This brief offers insights from National Science Foundation-supported research for education leaders and policymakers who are broadening participation in science, technology, engineering, and/or mathematics (STEM). Many of these insights confirm knowledge that has been reported in research literature; however, some offer a different perspective on familiar challenges.
The purpose of this study was to investigate how teachers understand one specific aspect of proportional reasoning. We were interested in understanding the extent to which practicing teachers were able to make sense of reasoning that involved the fixed number of variable-sized parts perspective. We used two items, drawn from a larger dataset, that encouraged teachers to reason about proportional situations using a variable parts perspective.
The purpose of this study was to investigate how teachers understand one specific aspect of proportional reasoning - the extent to which practicing teachers were able to make sense of reasoning that involved the fixed number of variable-sized parts perspective.
Being nice is difficult to critique. Niceness is almost always portrayed and felt as a positive quality. In schools, nice teachers are popular among students, parents, and administrators. And yet Niceness, as a distinct set of practices and discourses, is not actually good for individuals, institutions, or communities because of the way it maintains and reinforces educational inequity.
In The Price of Nice, an interdisciplinary group of scholars explores Niceness in educational spaces from elementary schools through higher education to highlight how this seemingly benign quality reinforces structural inequalities.
This book provides a single "go to" source on the disciplinary history, theoretical framework, methodology, and empirical applications of the anthropology of education policy across a range of education topics, policy debates, and settings.
Butcher, K. R., Runburg-Larson, M., & Lane, M. (2019). Making critical thinking visible for student analysis and reflection: Using structured documentation to enhance effective reasoning and communication. Science Scope, 42(8), 44-53.
This Science Scope article discusses how to foster critical-thinking skills in middle school science.
Esposito, R. M. M, Harris, C., Berkowitz, A. R., & Pregnal, M. (2019). The joys of teaching ecology in K-12 and informal settings. Frontiers in Ecology and the Environment, 17(9), 538-539. https://doi.org/10.1002/fee.2122
This article describes opportunities for primary and secondary ecology education in formal and informal settings.
Researchers and developers of learning analytics (LA) systems are increasingly adopting human-centred design (HCD) approaches, with growing need to understand how to apply design practice in different educational settings. In this paper, we present a design narrative of our experience developing dashboards to support middle school mathematics teachers’ pedagogical practices, in a multi-university, multi-school district, improvement science initiative in the United States.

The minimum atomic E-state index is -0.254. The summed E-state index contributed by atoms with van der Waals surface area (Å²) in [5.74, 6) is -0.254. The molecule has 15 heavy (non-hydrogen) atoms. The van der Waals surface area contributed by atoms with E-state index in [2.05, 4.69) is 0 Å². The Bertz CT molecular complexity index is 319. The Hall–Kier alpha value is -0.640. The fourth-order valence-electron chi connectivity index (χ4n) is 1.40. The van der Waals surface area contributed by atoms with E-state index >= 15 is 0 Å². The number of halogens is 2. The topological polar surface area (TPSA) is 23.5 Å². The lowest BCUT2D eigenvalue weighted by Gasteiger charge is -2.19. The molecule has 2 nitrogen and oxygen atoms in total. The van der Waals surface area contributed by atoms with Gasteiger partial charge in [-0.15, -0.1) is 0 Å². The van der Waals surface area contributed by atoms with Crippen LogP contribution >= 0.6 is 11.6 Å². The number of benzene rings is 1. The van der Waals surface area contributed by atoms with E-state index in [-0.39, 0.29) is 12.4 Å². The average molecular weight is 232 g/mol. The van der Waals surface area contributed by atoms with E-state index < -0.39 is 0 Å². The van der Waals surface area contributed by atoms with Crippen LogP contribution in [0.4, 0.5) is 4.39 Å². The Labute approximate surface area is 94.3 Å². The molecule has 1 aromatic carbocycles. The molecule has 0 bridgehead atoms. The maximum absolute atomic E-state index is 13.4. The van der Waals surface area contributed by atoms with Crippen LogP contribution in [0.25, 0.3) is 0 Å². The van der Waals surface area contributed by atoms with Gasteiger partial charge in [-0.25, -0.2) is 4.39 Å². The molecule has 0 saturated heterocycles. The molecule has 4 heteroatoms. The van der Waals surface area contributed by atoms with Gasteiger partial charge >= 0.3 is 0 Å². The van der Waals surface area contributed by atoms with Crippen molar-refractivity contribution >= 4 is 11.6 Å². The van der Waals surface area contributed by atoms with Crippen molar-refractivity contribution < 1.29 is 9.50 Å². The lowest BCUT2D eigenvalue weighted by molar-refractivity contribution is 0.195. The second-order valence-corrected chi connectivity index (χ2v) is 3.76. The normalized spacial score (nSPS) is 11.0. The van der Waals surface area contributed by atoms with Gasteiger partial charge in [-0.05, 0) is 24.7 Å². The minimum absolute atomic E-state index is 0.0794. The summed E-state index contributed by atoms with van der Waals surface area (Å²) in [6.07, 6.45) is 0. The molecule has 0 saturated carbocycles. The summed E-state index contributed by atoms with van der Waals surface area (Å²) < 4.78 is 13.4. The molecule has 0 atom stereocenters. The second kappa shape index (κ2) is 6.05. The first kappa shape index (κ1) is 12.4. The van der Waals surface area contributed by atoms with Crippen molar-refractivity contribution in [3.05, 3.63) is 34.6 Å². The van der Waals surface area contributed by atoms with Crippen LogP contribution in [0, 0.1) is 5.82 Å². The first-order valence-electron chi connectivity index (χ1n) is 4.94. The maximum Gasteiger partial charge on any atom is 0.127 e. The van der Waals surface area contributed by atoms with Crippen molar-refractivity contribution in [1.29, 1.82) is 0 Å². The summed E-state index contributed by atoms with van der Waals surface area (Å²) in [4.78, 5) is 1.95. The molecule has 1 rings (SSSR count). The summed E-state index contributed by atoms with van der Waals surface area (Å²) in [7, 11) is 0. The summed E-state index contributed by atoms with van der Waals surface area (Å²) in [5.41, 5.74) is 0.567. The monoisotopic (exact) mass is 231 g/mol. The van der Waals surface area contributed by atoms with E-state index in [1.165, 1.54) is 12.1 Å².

In this paper, authors present a design narrative of our experience developing dashboards to support middle school mathematics teachers’ pedagogical practices, in a multi-university, multi-school district, improvement science initiative in the United States.
Amy Brodesky, Jessica Hunt, Karen Mutch-Jones and Judy Storeygard shared key components, successes, and challenges of asset-based PD in mathematics. The webinar focused on the pressing question: What are ways to support educators in providing high-quality, inclusive instruction that empowers students with disabilities/difficulties as mathematics thinkers and doers?
Three 18-session design experiments were conducted, each with 6–9 7th and 8th grade students, to investigate relationships between students’ rational number knowledge and algebraic reasoning. Students were to represent in drawings and equations two multiplicatively related unknown heights (e.g., one was 5 times another). Twelve of the 22 participating students operated with the second multiplicative concept, which meant they viewed known quantities as units of units, or two-levels-of-units structures, but not as three-levels-of-units structures.
Three 18-session design experiments were conducted, each with 6–9 7th and 8th grade students, to investigate relationships between students’ rational number knowledge and algebraic reasoning. Implications for teaching are explored in this article.
Differentiating instruction (DI) is a pedagogical approach to managing classroom diversity in which teachers proactively adapt curricula, teaching methods, and products of learning to address individual students' needs in an effort to maximize learning for all (Tomlinson, 2005). DI is rooted in formative assessment, positions teachers and students together as learners, and involves providing choices and different pathways for students. Although teachers can differentiate for many characteristics of students, we differentiate for students' diverse ways of thinking.
In this article, we describe an example of differentiating instruction (DI) involving middle school students from a five-year project funded by the National Science Foundation.